“Indigo Meadow” is an excellent album, but the very fact that it so ably encapsulates the contemporary psychedelic movement keeps it from attaining masterpiece status. Ultimately, the Black Angels will have to transcend the very medium it spearheaded in order to break on through to the other side. In the meantime, this album will rather handily provide the soundtrack for a psychedelic summer.
– Jeff Miers
Five Borough Songbook: 20 Composers, 20 New Songs Celebrating New York
Rating: 2 stars
New York City’s Five Boroughs Music Festival commissioned these 20 songs, which have been given several performances around New York and have just been released on this world-premiere recording. It’s an interesting idea. The composers were free to write for one to four voices, accompanied or unaccompanied. They could write their own words or choose someone else’s. They responded with a lot of cleverness. Gilda Lyons’ “Rapid Transit” is all abbreviations and service announcements. Yotam Haber sets a poem by Julia Kasdorf inspired by Psalm 137, and the voices, a cappella, go through weird, haunting twists. Walt Whitman’s poetry inspired Ricky Ian Gordon’s pulsing “O City of Ships.”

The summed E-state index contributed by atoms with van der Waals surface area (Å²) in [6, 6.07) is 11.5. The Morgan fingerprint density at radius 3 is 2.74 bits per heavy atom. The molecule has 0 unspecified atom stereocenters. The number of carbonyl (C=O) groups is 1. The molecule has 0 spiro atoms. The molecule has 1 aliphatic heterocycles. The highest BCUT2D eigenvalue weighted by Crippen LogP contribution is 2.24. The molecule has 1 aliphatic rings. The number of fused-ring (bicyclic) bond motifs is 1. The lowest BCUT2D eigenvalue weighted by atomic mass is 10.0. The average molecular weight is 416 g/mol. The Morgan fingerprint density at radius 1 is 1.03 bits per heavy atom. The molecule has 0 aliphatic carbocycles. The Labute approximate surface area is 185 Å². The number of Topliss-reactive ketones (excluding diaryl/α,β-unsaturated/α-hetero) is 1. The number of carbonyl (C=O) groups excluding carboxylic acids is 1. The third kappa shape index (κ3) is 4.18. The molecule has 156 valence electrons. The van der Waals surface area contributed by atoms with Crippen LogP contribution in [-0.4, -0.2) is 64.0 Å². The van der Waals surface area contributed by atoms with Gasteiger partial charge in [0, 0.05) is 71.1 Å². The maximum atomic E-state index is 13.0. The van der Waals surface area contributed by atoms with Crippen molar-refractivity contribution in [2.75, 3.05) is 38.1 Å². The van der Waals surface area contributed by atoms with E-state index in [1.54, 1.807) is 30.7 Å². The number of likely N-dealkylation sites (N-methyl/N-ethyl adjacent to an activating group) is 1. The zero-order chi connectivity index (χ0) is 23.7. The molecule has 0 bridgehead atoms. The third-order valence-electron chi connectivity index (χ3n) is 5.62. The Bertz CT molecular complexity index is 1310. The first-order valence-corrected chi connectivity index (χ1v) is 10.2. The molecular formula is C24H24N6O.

Other composers include Daron Hagen, whose work we have enjoyed here in Buffalo, and Matt Schickele, son of Peter Schickele of “PDQ Bach” fame. There is plenty of originality here. Evocative piano accompaniments suggesting the clatter of trains. A song about immigrants explores foreign modalities. The trouble is that beneath all the Sondheim-like melodies, the clever vocal tricks and the jagged, abstract melodies, flawlessly sung, something is missing, and that something is soul. The music all struck me as academic and dull, and overly impressed with itself. The only song that half grabbed me was Jorge Martin’s “City of Orgies, Walks, and Joys!,” a kind of genial blues. I would rather hear a bunch of jazz numbers any day.
– Mary Kunz Goldman
Rating: 3 stars
It’s been 29 years since Molly Ringwald last saw 16 candles on her birthday cake. America’s onetime sweetheart, bless her, actually seems to have done that extraordinary thing in show business for beloved child stars – devised a workable strategy for what to do in her 40s.
Along with this credible new jazz album, she has also begun publishing novels. (News contributing critic Karen Brady said of her authorship of “When It Happens to You” that Ringwald was “all woman and an insightful one at that.”)